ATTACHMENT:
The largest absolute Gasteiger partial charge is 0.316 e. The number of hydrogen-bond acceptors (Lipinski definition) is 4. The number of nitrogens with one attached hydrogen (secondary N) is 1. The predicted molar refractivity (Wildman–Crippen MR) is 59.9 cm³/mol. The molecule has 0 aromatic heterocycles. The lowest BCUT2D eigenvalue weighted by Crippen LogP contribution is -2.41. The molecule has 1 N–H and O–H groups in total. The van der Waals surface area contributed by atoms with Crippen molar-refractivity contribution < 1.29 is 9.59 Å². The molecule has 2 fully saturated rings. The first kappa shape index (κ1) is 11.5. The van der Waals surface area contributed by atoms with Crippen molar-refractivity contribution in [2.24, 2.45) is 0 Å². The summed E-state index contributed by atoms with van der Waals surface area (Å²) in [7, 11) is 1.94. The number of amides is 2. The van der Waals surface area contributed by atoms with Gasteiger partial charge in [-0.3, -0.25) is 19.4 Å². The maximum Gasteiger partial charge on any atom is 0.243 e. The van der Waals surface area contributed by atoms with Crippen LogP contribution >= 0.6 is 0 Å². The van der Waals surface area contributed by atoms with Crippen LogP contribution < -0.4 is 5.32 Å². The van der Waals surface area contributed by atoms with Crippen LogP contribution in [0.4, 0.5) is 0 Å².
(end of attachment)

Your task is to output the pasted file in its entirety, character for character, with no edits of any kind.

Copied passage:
The largest absolute Gasteiger partial charge is 0.316 e. The number of hydrogen-bond acceptors (Lipinski definition) is 4. The number of nitrogens with one attached hydrogen (secondary N) is 1. The predicted molar refractivity (Wildman–Crippen MR) is 59.9 cm³/mol. The molecule has 0 aromatic heterocycles. The lowest BCUT2D eigenvalue weighted by Crippen LogP contribution is -2.41. The molecule has 1 N–H and O–H groups in total. The van der Waals surface area contributed by atoms with Crippen molar-refractivity contribution < 1.29 is 9.59 Å². The molecule has 2 fully saturated rings. The first kappa shape index (κ1) is 11.5. The van der Waals surface area contributed by atoms with Crippen molar-refractivity contribution in [2.24, 2.45) is 0 Å². The summed E-state index contributed by atoms with van der Waals surface area (Å²) in [7, 11) is 1.94. The number of amides is 2. The van der Waals surface area contributed by atoms with Gasteiger partial charge in [-0.3, -0.25) is 19.4 Å². The maximum Gasteiger partial charge on any atom is 0.243 e. The van der Waals surface area contributed by atoms with Crippen LogP contribution >= 0.6 is 0 Å². The van der Waals surface area contributed by atoms with Crippen LogP contribution < -0.4 is 5.32 Å². The van der Waals surface area contributed by atoms with Crippen LogP contribution in [0.4, 0.5) is 0 Å².